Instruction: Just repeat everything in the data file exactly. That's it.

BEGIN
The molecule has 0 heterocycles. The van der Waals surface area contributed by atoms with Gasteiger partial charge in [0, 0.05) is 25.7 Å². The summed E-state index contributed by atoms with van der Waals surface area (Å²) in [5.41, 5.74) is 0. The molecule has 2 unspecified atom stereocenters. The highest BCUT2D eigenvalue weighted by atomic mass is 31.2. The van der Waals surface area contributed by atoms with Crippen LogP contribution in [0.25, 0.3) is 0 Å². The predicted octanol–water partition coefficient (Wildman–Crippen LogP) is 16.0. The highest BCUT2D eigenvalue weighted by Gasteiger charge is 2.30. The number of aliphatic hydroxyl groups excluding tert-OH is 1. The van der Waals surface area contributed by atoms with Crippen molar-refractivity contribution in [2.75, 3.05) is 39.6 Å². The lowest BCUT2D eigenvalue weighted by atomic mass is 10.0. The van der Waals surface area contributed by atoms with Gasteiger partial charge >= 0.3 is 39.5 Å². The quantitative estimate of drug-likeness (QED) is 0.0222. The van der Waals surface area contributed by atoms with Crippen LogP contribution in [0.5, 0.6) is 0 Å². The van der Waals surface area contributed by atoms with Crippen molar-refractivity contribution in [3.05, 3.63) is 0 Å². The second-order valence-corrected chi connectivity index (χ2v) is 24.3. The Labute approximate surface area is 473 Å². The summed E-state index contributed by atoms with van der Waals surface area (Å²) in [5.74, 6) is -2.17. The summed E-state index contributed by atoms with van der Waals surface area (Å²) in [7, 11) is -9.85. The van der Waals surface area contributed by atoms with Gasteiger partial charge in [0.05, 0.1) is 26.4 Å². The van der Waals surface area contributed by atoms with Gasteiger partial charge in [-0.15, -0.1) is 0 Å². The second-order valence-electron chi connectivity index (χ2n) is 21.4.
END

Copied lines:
The molecule has 0 heterocycles. The van der Waals surface area contributed by atoms with Gasteiger partial charge in [0, 0.05) is 25.7 Å². The summed E-state index contributed by atoms with van der Waals surface area (Å²) in [5.41, 5.74) is 0. The molecule has 2 unspecified atom stereocenters. The highest BCUT2D eigenvalue weighted by atomic mass is 31.2. The van der Waals surface area contributed by atoms with Crippen LogP contribution in [0.25, 0.3) is 0 Å². The predicted octanol–water partition coefficient (Wildman–Crippen LogP) is 16.0. The highest BCUT2D eigenvalue weighted by Gasteiger charge is 2.30. The number of aliphatic hydroxyl groups excluding tert-OH is 1. The van der Waals surface area contributed by atoms with Crippen molar-refractivity contribution in [2.75, 3.05) is 39.6 Å². The lowest BCUT2D eigenvalue weighted by atomic mass is 10.0. The van der Waals surface area contributed by atoms with Gasteiger partial charge >= 0.3 is 39.5 Å². The quantitative estimate of drug-likeness (QED) is 0.0222. The van der Waals surface area contributed by atoms with Crippen LogP contribution in [0.5, 0.6) is 0 Å². The van der Waals surface area contributed by atoms with Crippen molar-refractivity contribution in [3.05, 3.63) is 0 Å². The second-order valence-corrected chi connectivity index (χ2v) is 24.3. The Labute approximate surface area is 473 Å². The summed E-state index contributed by atoms with van der Waals surface area (Å²) in [5.74, 6) is -2.17. The summed E-state index contributed by atoms with van der Waals surface area (Å²) in [7, 11) is -9.85. The van der Waals surface area contributed by atoms with Gasteiger partial charge in [0.05, 0.1) is 26.4 Å². The van der Waals surface area contributed by atoms with Gasteiger partial charge in [-0.15, -0.1) is 0 Å². The second-order valence-electron chi connectivity index (χ2n) is 21.4.